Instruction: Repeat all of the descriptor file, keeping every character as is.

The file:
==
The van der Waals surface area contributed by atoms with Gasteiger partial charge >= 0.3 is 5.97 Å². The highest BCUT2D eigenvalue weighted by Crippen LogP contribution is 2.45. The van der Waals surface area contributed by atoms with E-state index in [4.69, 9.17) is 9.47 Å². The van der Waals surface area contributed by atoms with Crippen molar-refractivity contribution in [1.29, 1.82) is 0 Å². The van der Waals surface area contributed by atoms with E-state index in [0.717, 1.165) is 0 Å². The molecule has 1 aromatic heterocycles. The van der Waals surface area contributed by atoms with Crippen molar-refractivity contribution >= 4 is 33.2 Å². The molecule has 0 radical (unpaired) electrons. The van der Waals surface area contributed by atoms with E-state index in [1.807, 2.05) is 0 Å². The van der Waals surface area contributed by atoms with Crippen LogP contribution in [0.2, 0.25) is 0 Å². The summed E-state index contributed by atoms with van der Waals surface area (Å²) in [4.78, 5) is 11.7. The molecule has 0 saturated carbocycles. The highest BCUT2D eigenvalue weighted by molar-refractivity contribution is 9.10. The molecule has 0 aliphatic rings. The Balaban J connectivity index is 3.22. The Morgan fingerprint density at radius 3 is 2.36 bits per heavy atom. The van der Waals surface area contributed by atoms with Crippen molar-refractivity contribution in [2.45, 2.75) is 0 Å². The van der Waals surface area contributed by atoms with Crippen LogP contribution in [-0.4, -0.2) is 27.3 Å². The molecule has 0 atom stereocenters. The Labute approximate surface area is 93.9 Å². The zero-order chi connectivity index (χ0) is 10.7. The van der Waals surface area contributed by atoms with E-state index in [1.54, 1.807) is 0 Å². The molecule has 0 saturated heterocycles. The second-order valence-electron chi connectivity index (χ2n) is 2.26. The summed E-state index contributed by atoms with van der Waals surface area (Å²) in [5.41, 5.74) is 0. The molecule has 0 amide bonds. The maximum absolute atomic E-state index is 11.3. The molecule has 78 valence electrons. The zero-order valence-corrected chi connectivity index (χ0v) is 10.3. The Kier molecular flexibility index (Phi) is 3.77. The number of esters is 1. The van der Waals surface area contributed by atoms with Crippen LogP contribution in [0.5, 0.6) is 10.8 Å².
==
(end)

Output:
The van der Waals surface area contributed by atoms with Gasteiger partial charge >= 0.3 is 5.97 Å². The highest BCUT2D eigenvalue weighted by Crippen LogP contribution is 2.45. The van der Waals surface area contributed by atoms with E-state index in [4.69, 9.17) is 9.47 Å². The van der Waals surface area contributed by atoms with Crippen molar-refractivity contribution in [1.29, 1.82) is 0 Å². The van der Waals surface area contributed by atoms with E-state index in [0.717, 1.165) is 0 Å². The molecule has 1 aromatic heterocycles. The van der Waals surface area contributed by atoms with Crippen molar-refractivity contribution >= 4 is 33.2 Å². The molecule has 0 radical (unpaired) electrons. The van der Waals surface area contributed by atoms with E-state index in [1.807, 2.05) is 0 Å². The van der Waals surface area contributed by atoms with Crippen LogP contribution in [0.2, 0.25) is 0 Å². The summed E-state index contributed by atoms with van der Waals surface area (Å²) in [4.78, 5) is 11.7. The molecule has 0 saturated carbocycles. The highest BCUT2D eigenvalue weighted by molar-refractivity contribution is 9.10. The molecule has 0 aliphatic rings. The Balaban J connectivity index is 3.22. The Morgan fingerprint density at radius 3 is 2.36 bits per heavy atom. The van der Waals surface area contributed by atoms with Crippen molar-refractivity contribution in [2.45, 2.75) is 0 Å². The van der Waals surface area contributed by atoms with Crippen LogP contribution in [-0.4, -0.2) is 27.3 Å². The molecule has 0 atom stereocenters. The Labute approximate surface area is 93.9 Å². The zero-order chi connectivity index (χ0) is 10.7. The van der Waals surface area contributed by atoms with E-state index in [1.54, 1.807) is 0 Å². The molecule has 0 saturated heterocycles. The second-order valence-electron chi connectivity index (χ2n) is 2.26. The summed E-state index contributed by atoms with van der Waals surface area (Å²) in [5.41, 5.74) is 0. The molecule has 0 amide bonds. The maximum absolute atomic E-state index is 11.3. The molecule has 78 valence electrons. The zero-order valence-corrected chi connectivity index (χ0v) is 10.3. The Kier molecular flexibility index (Phi) is 3.77. The number of esters is 1. The van der Waals surface area contributed by atoms with Crippen LogP contribution in [0.5, 0.6) is 10.8 Å².